Austin Conquergood of Penticton Fire Rescue works to put out the flames coming from this car at the training grounds of Penticton Fire Rescue Hall 202 this week. Conquergood is one of two new career firefighters currently undergoing training. Mark Brett/Western News

New firefighters in the heat of the moment

Behind Austin Conquergood’s safety visor just a hint of a smile tugs at the corners of his mouth

Behind Austin Conquergood’s safety visor just a hint of a smile tugs at the corners of his mouth as he stands in close proximity to the flames ripping from the car’s interior.

That happiness stems from the fact six weeks ago the Princess Margaret grad got the call saying he had been chosen to fill one of two, new, full-time career positions with Penticton Fire Rescue.

“It was a great feeling to get that call, it really is a dream come true that’s for sure,” said Conquergood, 22, as the sweat poured down his face after completing the burning car training exercise at the Number 202 Hall. “I was a paid on call (auxiliary) member for about three years and this is what I’ve always wanted to. It’s awesome and you couldn’t ask for a better bunch of guys.”

He and the department’s first female member, Issy “Izzy” Venables, have been undergoing an intensive training regime in preparation for their placement on the regular department roster.

“Just working with the crew that I’m going to be working with and getting those skills and getting their knowledge is critical,” said Conquergood. “As a paid on call we don’t get the hands-on training everyday so this definitely helps. Getting here we may be 90, 95 per cent but we want to get to that 100 per cent and this is the way to do it.”

Capt. Wayne McKenzie was supervising Conquergood’s training in this particular session.

“So today we’re preparing Austin for his career as a firefighter with live fire drills just so he gets used to all of our equipment and that will prepare him for success in his career,” said McKenzie. “This training facility is top notch, there’s no replacement for a firefighter like Austin to be able to experience the heat, the smoke, the flames, there is just no replacement for that in terms of being prepared for an actual fire, a real event.”

According to deputy chief Dennis Smith, the new recruits are doing well and likely less than a week away from a spot on the regular department roster.

“We’re building on that (previous firefighting skills training) and so now what we do is introduce them to some of the rescue tasks that we do, the swift water and ice rescue. Both of them were out on the ice earlier this year. They’ll do auto accident and they’ll be live fire training with our crews just to build everyone’s trust and confidence in each other doing that hot work.

“We start off slow and easy and thoughtful and the comfort or confidence level is pretty easily attained because as auxiliaries they’ve already been relying on that relationship to acquire that job that they have now.”

For Izzy Venables, 31, fighting fires is not new, especially after four years as a Penticton Auxiliary and a decade in the forestry wildfire business travelling throughout the province and U.S. on the front lines.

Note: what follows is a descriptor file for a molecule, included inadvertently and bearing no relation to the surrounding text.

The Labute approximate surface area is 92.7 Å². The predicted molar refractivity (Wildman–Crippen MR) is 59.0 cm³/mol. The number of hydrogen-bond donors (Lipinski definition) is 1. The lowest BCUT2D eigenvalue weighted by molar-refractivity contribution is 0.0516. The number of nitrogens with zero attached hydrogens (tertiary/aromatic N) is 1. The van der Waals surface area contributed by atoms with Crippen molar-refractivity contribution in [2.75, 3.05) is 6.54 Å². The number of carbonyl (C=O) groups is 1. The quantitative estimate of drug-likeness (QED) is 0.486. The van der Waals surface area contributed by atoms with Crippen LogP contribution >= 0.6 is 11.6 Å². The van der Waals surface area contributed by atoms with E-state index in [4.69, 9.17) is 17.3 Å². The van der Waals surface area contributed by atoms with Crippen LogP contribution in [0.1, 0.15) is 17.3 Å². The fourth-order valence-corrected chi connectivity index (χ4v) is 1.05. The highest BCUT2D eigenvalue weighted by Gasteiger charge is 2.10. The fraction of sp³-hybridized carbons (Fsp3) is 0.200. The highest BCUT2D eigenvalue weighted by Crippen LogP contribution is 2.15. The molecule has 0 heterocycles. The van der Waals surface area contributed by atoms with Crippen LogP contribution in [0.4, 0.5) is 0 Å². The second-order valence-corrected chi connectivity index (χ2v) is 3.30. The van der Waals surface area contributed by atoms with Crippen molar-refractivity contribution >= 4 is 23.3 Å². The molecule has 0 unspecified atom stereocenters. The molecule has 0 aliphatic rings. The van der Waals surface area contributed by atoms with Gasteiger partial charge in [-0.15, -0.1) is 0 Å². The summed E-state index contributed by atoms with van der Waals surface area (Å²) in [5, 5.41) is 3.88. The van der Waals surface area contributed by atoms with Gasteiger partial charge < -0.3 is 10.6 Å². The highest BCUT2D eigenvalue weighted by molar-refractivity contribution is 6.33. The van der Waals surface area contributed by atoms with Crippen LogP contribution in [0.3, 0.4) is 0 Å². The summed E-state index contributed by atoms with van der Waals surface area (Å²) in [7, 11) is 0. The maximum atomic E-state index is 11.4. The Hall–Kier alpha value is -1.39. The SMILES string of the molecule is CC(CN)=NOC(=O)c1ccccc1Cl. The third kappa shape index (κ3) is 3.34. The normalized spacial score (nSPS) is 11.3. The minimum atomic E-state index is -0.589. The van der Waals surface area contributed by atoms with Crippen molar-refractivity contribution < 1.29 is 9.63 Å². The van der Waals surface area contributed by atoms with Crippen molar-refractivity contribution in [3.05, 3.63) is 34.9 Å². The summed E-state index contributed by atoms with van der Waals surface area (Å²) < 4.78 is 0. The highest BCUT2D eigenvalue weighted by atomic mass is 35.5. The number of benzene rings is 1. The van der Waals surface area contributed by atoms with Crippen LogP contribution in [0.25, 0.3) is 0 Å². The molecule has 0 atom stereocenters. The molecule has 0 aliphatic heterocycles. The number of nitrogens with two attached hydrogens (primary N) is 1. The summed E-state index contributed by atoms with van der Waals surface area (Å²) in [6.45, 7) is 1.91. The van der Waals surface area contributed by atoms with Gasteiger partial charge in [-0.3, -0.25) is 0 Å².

“I decided to switch because I think that I saw more of a future in structural (firefighting) and I knew that’s really where my interests lay I wanted get more into the first responders site of things out of the seasonal gig,” said Venables. “It also really opens up the doors to things like rope rescue training or swift water training or ice rescue training. Also there’s the MVA side o f things the medical side of things.”

She is also no stranger to the school of hard knocks, having played women’s rugby at the premier level however is now transitioning to the less damaging world of (non contact) standup paddle board racing.

No matter what she is doing, Venables enjoys the camaraderie of working with others.

“It’s a real team dynamic atmosphere here. I was able to put my experience on a wild (fire) line crew and through my experience playing sports, bring it into this kind of team atmosphere at the fire department,” she said. “It’s huge for me, I kind of think, for myself, being in a team atmosphere gives you an opportunity to strive to be the best person you can be but also motivate your peers at the same time. It’s a pretty big part of the puzzle.

“Penticton is pretty lucky we have some career staff who are really well versed not only in firefighting but in other areas as well and I’ve kind of been a bit of a sponge and absorbed as much knowledge as they have to give.”

Having volunteered at the Soupateria, SPCA and working with St. John Ambulance Brigade she is looking forward to the department’s outside participation in community activities.

And as far as the gender issue, Venables is quite at home working in “a man’s” world and does not feel any added pressure being the only female firefighter in town.

“I’ve always been the female amongst the men so I’m pretty used to it, not a big change,” she said. “For me, overall when I look at the big picture, being the only female, there are young girls and young men looking towards me, seeing me kind of blazing a path and that gets me a little bit excited.

“For me personally, I’m just coming to work every day and learning as much as I can and do the best job that I can do and being able to serve the people of Penticton is just such a big plus and that’s what I’m looking forward to doing.”

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